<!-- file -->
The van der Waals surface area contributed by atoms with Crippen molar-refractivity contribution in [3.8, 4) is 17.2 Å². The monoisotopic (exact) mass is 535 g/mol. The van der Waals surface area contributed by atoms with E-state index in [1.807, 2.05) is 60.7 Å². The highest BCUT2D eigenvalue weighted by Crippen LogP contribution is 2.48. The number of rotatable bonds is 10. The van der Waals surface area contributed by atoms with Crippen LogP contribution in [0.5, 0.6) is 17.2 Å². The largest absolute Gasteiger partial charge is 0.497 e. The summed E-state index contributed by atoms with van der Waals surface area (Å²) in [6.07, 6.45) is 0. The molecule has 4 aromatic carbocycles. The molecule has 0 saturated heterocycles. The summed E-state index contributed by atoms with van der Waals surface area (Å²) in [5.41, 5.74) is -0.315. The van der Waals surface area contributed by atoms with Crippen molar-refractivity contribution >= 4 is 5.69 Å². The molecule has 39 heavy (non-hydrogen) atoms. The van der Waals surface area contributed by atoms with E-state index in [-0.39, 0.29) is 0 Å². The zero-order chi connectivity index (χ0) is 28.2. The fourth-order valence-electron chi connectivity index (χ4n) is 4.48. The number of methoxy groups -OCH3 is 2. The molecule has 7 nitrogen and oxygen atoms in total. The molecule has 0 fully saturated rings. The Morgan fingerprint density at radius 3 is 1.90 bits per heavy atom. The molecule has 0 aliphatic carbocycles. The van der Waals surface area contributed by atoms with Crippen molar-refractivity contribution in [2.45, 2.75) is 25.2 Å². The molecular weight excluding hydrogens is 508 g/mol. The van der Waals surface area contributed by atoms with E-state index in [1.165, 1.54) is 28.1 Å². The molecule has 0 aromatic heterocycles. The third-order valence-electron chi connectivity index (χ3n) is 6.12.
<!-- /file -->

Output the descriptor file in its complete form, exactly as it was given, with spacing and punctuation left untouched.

The van der Waals surface area contributed by atoms with Crippen molar-refractivity contribution in [3.8, 4) is 17.2 Å². The monoisotopic (exact) mass is 535 g/mol. The van der Waals surface area contributed by atoms with E-state index in [1.807, 2.05) is 60.7 Å². The highest BCUT2D eigenvalue weighted by Crippen LogP contribution is 2.48. The number of rotatable bonds is 10. The van der Waals surface area contributed by atoms with Crippen LogP contribution in [0.5, 0.6) is 17.2 Å². The largest absolute Gasteiger partial charge is 0.497 e. The summed E-state index contributed by atoms with van der Waals surface area (Å²) in [6.07, 6.45) is 0. The molecule has 4 aromatic carbocycles. The molecule has 0 saturated heterocycles. The summed E-state index contributed by atoms with van der Waals surface area (Å²) in [5.41, 5.74) is -0.315. The van der Waals surface area contributed by atoms with Crippen molar-refractivity contribution >= 4 is 5.69 Å². The molecule has 39 heavy (non-hydrogen) atoms. The van der Waals surface area contributed by atoms with E-state index in [-0.39, 0.29) is 0 Å². The zero-order chi connectivity index (χ0) is 28.2. The fourth-order valence-electron chi connectivity index (χ4n) is 4.48. The number of methoxy groups -OCH3 is 2. The molecule has 7 nitrogen and oxygen atoms in total. The molecule has 0 fully saturated rings. The Morgan fingerprint density at radius 3 is 1.90 bits per heavy atom. The molecule has 0 aliphatic carbocycles. The van der Waals surface area contributed by atoms with Crippen molar-refractivity contribution in [2.45, 2.75) is 25.2 Å². The molecular weight excluding hydrogens is 508 g/mol. The van der Waals surface area contributed by atoms with E-state index in [1.165, 1.54) is 28.1 Å². The molecule has 0 aromatic heterocycles. The third-order valence-electron chi connectivity index (χ3n) is 6.12.